No Evidence of California Exodus Or ‘Millionaire Flight’, UC Research Project Finds

Charlotte Web shares a report from SFGate: Despite the popular belief that residents are fleeing California, there is not in fact a statewide exodus, new research out of the University of California finds. For one, while residents are moving out of state, they are not doing so at “unusual rates.” Similarly, the research found no evidence of “millionaire flight” from California and notes that the state continues to attract as much venture capital as all other U.S. states combined, despite the recent exodus of Hewlett-Packard and Oracle. The report did reveal net migration out of San Francisco during the pandemic. However, about two-thirds of people who left the city remained in the Bay Area, while 80% stayed in California, which is consistent with earlier trends…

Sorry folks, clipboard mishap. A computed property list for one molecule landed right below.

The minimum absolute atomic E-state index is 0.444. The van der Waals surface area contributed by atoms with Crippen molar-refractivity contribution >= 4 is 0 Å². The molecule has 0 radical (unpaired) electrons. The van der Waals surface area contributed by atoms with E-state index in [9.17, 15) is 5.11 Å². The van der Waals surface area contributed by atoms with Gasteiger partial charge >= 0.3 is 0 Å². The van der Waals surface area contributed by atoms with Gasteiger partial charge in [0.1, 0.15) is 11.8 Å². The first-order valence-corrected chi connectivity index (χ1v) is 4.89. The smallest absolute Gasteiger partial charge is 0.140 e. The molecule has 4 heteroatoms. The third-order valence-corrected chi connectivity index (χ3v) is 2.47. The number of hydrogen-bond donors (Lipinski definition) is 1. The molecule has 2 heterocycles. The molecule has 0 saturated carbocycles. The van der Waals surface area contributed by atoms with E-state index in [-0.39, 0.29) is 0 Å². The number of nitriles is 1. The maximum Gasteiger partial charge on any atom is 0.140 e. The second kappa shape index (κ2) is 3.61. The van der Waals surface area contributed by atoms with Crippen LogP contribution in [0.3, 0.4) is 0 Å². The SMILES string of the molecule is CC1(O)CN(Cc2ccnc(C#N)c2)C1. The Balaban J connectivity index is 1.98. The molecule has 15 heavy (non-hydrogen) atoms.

A recent survey by UC San Diego, included in the project, found that the percentage of Californians who plan to leave the state has remained


Original URL: http://rss.slashdot.org/~r/Slashdot/slashdot/~3/jgofNq9UXdI/no-evidence-of-california-exodus-or-millionaire-flight-uc-research-project-finds

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FCC Wants You To Test Your Internet Speeds With Its New App